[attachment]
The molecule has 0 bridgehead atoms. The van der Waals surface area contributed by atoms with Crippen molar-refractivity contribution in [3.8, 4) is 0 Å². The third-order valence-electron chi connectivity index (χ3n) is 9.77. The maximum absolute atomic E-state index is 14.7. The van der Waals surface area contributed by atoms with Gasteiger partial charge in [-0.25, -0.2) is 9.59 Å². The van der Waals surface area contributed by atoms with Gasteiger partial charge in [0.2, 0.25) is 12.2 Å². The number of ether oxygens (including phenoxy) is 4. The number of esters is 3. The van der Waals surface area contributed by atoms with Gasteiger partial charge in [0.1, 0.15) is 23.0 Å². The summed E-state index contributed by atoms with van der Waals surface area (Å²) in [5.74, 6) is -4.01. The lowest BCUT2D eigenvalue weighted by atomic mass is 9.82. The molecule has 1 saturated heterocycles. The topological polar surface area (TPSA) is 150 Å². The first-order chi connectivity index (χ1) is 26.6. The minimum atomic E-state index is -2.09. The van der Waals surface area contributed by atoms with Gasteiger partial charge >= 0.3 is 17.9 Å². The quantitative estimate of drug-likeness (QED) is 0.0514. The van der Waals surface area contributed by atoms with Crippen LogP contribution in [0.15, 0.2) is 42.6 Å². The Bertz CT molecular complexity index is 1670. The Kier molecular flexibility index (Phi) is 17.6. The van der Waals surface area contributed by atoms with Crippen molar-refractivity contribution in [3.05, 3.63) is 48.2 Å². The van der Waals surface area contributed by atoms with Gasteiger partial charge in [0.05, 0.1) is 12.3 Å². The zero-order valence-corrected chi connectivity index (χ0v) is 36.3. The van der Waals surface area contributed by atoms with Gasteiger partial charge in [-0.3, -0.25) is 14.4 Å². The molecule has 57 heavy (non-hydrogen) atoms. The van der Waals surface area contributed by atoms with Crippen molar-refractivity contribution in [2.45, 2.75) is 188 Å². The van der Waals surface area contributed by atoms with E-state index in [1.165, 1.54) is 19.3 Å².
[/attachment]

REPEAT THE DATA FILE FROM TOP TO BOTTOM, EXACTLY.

The molecule has 0 bridgehead atoms. The van der Waals surface area contributed by atoms with Crippen molar-refractivity contribution in [3.8, 4) is 0 Å². The third-order valence-electron chi connectivity index (χ3n) is 9.77. The maximum absolute atomic E-state index is 14.7. The van der Waals surface area contributed by atoms with Gasteiger partial charge in [-0.25, -0.2) is 9.59 Å². The van der Waals surface area contributed by atoms with Gasteiger partial charge in [0.2, 0.25) is 12.2 Å². The number of ether oxygens (including phenoxy) is 4. The number of esters is 3. The van der Waals surface area contributed by atoms with Gasteiger partial charge in [0.1, 0.15) is 23.0 Å². The summed E-state index contributed by atoms with van der Waals surface area (Å²) in [5.74, 6) is -4.01. The lowest BCUT2D eigenvalue weighted by atomic mass is 9.82. The molecule has 1 saturated heterocycles. The topological polar surface area (TPSA) is 150 Å². The first-order chi connectivity index (χ1) is 26.6. The minimum atomic E-state index is -2.09. The van der Waals surface area contributed by atoms with Gasteiger partial charge >= 0.3 is 17.9 Å². The quantitative estimate of drug-likeness (QED) is 0.0514. The van der Waals surface area contributed by atoms with Crippen LogP contribution in [0.15, 0.2) is 42.6 Å². The Bertz CT molecular complexity index is 1670. The Kier molecular flexibility index (Phi) is 17.6. The van der Waals surface area contributed by atoms with Crippen molar-refractivity contribution in [3.05, 3.63) is 48.2 Å². The van der Waals surface area contributed by atoms with Gasteiger partial charge in [0.05, 0.1) is 12.3 Å². The zero-order valence-corrected chi connectivity index (χ0v) is 36.3. The van der Waals surface area contributed by atoms with Gasteiger partial charge in [-0.3, -0.25) is 14.4 Å². The molecule has 57 heavy (non-hydrogen) atoms. The van der Waals surface area contributed by atoms with Crippen molar-refractivity contribution in [2.45, 2.75) is 188 Å². The van der Waals surface area contributed by atoms with E-state index in [1.165, 1.54) is 19.3 Å².